Students Need Physical Activity to Excel
Nothing gets me angrier or more upset than hearing that students in the Bronx, and other high needs communities, have almost no access to physical activity during their school day, both because they lack gym access and school teams, and because schools are now now using recess and gym for test prep because they fear being closed or subject to outside "intervention" if their test scores should go down
Not only does this hugely magnify health issues among students, ranging from obesity to circulatory problems, it has an even more negative impact on student behavior and academic performance. Asking young people to go through entire days sitting in their chairs, devoid of any regular physical outlet, is to ask them to do something entirely unnatural for any human being, much less a child. It will make students restless, make them angry, and inhibit their ability to concentrate on the material authorities want them to master. And though an emphasis on improving test scores is often promoted as a vehicle to promote educational equity, having test prep dominate the school day to the exclusion of physical activity, or artistic expression, is a prescription for long term academic disaster.
It pains me to think that there are brilliant young people all over this country whose intellectual or artistic potential is being squandered because their schools give them no exercise opportunities whatsoever!
This is something I know from first hand experience as well as the available academic research. I could never have had the patience to sit for hours doing historical research, something I started doing in high school and began to adopt as a regular routine in college, had not I gone through an extremely demanding regimen of physical activity. In high school, that consisted of daily gym class as well as being on a school team; in college it consisted of playing two hours of basketball several evenings a week after having tennis team practice every afternoon. It was that expenditure of energy that allowed me to spend three or four hours in a library at a time; the activity which ultimately became the basis of my career as a scholar and teacher. There is no way I could have done that without huge opportunities for physical release.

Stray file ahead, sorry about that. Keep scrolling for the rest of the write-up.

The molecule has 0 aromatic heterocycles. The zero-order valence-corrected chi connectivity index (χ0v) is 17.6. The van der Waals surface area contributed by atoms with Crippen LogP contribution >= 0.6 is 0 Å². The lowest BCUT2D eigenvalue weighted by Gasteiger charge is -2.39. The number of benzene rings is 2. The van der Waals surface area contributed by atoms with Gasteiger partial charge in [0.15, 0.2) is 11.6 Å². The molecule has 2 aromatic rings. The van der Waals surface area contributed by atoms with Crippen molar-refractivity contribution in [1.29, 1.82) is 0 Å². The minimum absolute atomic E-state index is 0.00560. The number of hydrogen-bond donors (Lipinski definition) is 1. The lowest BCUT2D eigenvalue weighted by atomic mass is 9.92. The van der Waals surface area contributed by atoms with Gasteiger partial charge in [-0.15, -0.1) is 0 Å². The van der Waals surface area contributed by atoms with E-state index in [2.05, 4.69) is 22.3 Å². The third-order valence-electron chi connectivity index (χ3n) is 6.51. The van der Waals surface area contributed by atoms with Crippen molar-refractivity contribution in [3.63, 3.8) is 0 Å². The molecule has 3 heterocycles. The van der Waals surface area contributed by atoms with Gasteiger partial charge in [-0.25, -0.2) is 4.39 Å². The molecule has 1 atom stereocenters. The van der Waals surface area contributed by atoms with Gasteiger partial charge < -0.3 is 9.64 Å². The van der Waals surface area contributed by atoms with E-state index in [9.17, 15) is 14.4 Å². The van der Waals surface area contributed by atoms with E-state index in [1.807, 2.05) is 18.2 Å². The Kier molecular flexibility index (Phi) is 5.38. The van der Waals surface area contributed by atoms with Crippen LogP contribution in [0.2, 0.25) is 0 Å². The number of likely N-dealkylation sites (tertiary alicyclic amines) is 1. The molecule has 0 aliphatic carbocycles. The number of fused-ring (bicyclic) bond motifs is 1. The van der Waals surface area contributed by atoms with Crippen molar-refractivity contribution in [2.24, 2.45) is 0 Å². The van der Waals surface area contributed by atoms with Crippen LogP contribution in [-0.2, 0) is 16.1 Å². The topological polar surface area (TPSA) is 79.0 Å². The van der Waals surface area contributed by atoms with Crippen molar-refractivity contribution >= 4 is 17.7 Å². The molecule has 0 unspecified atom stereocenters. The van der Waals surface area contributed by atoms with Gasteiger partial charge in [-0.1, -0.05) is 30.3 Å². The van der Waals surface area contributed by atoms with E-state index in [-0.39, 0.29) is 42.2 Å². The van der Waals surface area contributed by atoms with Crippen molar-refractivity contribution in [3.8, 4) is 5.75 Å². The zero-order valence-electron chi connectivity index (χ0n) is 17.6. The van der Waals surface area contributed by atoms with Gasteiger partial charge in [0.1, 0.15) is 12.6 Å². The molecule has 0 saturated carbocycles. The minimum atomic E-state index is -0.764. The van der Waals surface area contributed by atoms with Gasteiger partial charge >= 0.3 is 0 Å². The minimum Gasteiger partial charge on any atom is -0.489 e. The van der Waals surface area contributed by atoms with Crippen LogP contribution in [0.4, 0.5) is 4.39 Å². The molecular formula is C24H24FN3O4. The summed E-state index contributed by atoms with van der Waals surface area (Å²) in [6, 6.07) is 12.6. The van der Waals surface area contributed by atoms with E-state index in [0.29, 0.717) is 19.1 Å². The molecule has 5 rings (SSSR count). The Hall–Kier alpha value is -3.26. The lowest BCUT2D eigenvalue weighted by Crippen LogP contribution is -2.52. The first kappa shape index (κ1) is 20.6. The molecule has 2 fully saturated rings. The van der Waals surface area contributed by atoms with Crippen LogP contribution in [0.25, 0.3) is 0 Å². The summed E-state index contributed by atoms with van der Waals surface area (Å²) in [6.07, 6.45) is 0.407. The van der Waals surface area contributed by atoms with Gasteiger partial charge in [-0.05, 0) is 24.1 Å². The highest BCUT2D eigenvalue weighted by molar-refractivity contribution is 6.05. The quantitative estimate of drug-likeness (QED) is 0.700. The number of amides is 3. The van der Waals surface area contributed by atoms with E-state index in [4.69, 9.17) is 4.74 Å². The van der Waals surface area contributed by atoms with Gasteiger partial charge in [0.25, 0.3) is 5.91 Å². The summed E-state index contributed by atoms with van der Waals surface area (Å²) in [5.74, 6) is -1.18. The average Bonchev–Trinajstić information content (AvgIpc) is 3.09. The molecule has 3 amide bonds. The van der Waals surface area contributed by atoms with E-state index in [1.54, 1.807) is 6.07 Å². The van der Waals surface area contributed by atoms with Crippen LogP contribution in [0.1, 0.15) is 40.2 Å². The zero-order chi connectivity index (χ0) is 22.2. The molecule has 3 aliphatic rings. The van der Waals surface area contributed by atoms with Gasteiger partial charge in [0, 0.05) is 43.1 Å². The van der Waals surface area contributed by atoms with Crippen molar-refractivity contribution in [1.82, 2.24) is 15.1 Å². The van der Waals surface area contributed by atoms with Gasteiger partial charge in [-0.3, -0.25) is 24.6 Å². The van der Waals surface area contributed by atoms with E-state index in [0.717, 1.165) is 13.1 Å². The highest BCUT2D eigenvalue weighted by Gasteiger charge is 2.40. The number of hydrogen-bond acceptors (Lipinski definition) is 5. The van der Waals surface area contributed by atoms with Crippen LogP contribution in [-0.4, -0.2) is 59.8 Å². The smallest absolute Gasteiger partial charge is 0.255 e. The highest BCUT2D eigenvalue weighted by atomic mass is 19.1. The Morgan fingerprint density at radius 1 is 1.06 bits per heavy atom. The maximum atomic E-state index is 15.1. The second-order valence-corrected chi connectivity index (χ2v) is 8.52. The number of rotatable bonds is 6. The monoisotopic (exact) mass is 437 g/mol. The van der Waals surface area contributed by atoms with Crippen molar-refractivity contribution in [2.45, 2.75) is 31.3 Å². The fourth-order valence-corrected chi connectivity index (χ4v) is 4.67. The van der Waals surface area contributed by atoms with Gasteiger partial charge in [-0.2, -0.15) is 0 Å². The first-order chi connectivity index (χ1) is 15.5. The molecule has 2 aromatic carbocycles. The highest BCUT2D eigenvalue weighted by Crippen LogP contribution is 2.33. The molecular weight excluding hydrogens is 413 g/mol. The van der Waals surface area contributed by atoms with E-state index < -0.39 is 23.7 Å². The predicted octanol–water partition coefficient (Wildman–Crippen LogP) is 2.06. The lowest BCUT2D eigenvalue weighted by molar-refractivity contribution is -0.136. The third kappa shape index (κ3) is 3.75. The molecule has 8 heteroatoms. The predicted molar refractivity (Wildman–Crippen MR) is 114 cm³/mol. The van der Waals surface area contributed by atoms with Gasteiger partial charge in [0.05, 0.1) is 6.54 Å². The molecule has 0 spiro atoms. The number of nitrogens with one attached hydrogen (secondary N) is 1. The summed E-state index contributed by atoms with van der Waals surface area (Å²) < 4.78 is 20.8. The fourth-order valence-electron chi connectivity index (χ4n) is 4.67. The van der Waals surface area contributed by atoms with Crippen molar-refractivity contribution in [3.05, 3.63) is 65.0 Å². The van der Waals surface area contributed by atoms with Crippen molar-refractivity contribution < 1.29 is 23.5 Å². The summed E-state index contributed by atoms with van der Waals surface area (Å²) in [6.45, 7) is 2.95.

It pains me to think that there are brilliant young people all over this country whose intellectual or artistic potential is being squandered because their schools give them no exercise opportunities whatsoever! To put the matter bluntly, I would never have become an historian if I had to go through school with little or no exercise the way many Bronx youngsters do today. I might have even ended up in jail, because I would have been so angry and restless that I would have done something destructive.
We are doing a terrible thing to our children by denying them exercise.
This has to change and change now, even if it means a moratorium on testing. Come to think of it, that may be exactly what we need.
James Brown spoke for millions of children, including me, when he said " I have ants in my pants and I need to dance." That is a fundamental human need which current education policy makers are suppressing in their panic to raise test scores.
With A Brooklyn Accent